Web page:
Honestly, the fact Philadelphia won the Super Bowl with a backup quarterback is a point against Wentz actually being the driving force behind that team. The Eagles just made the playoffs after getting rid of him, even though I was told they were completely broken and no one could be expected to win with that team. Stop living in the past. This is 2022, not 2017. Indy was supposedly a SUPER BOWL CONTENDER after picking him up?!? Not even close.

A Good Measuring Stick

A good way to determine whether a quarterback is bad or not is to look at how the fans of his team talk about him. If everyone including your own team’s fans is calling you bad, you’re probably not that good. I don’t see anyone in Indianapolis or Philadelphia going to bat for this guy, and that’s a bad sign. By the time Carson Wentz left each of those respective cities, no one was disappointed to see him go.

Doesn’t seem like people on the inside of either Philadelphia or Indianapolis respected Wentz, and that should say something. Relationships were strained in both places. The common denominator in that is Wentz. Donovan McNabb advocated for him to be traded from Philly. Rookie Michael Pittman Jr. wouldn’t give up his jersey number after the move was made. Jim Irsay went on the record and basically said he preferred a 36-year-old Matt Ryan to Carson Wentz for next season.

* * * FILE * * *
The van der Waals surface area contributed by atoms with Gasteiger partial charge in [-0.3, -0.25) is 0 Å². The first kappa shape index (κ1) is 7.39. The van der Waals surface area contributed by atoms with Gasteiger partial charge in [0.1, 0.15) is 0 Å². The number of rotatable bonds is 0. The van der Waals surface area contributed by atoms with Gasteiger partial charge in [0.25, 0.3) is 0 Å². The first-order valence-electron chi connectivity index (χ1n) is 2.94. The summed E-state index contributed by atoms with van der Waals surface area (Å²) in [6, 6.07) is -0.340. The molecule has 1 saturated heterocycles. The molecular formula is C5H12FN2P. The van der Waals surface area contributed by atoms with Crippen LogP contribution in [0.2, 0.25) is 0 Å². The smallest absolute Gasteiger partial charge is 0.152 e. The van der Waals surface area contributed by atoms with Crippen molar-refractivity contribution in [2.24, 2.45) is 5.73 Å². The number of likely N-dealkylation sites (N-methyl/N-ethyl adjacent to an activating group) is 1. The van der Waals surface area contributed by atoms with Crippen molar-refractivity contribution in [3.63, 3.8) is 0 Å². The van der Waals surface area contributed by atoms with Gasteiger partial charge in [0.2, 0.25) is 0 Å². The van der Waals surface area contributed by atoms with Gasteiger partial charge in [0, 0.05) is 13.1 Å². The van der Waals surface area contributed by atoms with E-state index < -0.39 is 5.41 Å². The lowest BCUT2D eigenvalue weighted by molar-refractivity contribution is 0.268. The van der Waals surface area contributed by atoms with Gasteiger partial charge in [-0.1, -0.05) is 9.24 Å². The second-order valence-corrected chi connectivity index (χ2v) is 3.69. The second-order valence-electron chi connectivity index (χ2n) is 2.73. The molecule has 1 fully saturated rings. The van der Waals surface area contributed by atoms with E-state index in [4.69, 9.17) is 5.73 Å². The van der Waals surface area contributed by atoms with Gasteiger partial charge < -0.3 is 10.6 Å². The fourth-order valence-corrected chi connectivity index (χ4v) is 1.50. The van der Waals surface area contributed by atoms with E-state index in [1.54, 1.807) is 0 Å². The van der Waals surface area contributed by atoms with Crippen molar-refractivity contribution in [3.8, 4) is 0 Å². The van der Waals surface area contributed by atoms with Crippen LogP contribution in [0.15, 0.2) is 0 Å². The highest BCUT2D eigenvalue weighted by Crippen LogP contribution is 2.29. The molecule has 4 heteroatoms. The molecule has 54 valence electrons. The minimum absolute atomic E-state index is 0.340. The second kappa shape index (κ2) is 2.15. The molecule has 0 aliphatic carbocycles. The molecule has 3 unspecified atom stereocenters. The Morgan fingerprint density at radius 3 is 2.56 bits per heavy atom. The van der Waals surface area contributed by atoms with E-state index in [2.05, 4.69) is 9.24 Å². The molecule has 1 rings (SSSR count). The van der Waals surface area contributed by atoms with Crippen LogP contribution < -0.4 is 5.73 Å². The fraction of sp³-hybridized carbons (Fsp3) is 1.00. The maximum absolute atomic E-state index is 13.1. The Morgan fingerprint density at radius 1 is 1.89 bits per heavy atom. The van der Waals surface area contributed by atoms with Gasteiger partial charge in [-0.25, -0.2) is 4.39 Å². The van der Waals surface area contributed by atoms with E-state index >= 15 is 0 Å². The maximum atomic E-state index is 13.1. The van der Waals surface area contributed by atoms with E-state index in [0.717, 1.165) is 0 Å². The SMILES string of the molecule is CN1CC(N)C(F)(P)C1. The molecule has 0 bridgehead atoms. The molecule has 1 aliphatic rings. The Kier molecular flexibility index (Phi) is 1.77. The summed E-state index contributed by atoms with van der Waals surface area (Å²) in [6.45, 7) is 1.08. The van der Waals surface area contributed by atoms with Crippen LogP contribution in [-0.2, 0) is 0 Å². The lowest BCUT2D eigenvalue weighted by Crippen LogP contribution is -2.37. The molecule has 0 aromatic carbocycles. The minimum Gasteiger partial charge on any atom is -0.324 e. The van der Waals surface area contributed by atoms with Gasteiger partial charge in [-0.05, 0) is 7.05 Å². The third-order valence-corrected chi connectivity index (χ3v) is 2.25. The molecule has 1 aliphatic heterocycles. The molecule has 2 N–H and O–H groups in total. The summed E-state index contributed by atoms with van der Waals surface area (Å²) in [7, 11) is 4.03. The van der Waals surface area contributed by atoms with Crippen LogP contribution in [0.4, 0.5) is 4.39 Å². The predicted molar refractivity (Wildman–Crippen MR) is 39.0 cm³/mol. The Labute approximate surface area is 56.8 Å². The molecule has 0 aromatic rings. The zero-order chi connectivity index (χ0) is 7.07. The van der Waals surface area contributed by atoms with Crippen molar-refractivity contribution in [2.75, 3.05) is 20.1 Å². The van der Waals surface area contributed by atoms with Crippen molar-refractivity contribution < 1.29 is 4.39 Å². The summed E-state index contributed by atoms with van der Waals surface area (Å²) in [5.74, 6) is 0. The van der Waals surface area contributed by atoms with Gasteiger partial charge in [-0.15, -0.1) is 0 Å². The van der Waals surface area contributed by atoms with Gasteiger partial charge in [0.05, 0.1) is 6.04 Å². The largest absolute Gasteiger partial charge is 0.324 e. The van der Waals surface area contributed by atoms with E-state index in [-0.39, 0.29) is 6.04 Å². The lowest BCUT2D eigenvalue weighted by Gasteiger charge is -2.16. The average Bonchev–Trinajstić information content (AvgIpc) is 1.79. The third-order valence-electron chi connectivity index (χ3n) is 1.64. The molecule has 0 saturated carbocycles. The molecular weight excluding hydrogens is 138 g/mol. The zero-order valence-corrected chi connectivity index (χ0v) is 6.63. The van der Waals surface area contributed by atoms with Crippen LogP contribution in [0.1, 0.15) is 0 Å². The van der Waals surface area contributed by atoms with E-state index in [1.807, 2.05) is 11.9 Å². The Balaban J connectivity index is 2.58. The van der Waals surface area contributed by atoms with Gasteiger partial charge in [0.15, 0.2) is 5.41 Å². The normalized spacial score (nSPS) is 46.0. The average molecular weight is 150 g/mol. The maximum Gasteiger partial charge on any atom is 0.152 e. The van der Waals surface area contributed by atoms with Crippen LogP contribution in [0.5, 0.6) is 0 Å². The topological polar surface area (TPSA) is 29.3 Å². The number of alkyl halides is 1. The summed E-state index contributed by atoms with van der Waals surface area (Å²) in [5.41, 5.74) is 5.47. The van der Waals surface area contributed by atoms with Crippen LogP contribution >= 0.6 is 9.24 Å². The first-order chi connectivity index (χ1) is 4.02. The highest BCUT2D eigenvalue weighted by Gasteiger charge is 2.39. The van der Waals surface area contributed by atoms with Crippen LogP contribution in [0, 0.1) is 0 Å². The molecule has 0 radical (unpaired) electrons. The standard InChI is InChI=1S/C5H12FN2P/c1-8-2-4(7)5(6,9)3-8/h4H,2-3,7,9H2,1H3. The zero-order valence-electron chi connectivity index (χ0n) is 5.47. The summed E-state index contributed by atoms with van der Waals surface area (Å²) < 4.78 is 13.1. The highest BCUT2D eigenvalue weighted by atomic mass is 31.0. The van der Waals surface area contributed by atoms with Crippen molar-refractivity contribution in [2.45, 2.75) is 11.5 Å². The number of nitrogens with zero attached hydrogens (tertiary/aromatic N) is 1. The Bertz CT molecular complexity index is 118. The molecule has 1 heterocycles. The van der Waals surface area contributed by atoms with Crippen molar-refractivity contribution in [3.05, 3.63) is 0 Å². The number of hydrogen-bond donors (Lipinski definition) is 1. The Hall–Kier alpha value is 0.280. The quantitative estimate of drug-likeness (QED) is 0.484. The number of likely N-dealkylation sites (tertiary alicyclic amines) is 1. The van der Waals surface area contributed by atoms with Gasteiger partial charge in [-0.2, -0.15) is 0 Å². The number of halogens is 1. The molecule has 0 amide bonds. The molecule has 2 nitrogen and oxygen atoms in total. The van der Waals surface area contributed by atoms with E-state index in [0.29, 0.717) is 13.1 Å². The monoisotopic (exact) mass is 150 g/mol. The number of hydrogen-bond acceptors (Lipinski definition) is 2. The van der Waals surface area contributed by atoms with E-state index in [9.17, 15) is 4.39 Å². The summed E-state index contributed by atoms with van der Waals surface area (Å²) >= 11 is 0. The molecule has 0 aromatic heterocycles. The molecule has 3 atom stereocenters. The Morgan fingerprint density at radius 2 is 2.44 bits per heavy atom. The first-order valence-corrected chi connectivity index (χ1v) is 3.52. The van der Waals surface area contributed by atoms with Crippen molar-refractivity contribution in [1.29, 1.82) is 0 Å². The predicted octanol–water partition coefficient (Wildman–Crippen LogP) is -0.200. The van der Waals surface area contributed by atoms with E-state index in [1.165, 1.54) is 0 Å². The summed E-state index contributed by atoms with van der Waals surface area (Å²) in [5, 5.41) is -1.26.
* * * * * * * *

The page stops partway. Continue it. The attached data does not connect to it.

And for all the people who are gassing up Carson Wentz saying he’s sO uNDeRraTed, I don’t see any of you advocating for your team to go get him to be your next quarterback. That’s because everyone knows deep down that he isn’t the answer. He isn’t a guy that’s going to win you a Super Bowl.

No Closer to the Super Bowl

Washington’s Super Bowl odds didn’t budge after trading for Carson Wentz. It’s actually generous to say that, because at some books the odds increased. Is Wentz a better quarterback than Taylor Heinicke? Probably, but Heinicke at least has moxie and you can’t teach that.

At the end of the day, is Wentz a quarterback who can beat four playoff-caliber teams in a row? No. He’s not. We just saw what “playoff Wentz” looks like when the Colts went to Jacksonville with the season on the line and he absolutely folded. It was a disasterclass from Carson Wentz – who had an interception and a lost fumble – and Indy missed the playoffs because of it. I’m not going to sit here and act like the Colts had an elite cast of players, but they were in the driver’s seat for a playoff spot with two games left, needing to win one, and lost both of them. They had a 97% chance to make the playoffs with the Jaguars being one of the teams left on the schedule and missed out completely. That’s indefensible and a fair amount of blame goes to Wentz.

Theo Ash has a good take (highly recommend the video, it’s very fair) on Carson Wentz: he’s got arm talent but the “bozo gene” means he isn’t a reliable option. For every good Wentz throw, there’s something like this:

Seriously. What in the world is this???

I’m supposed to believe Wentz is a guy who gets Washington closer to the ultimate prize? No chance. I’ve seen enough.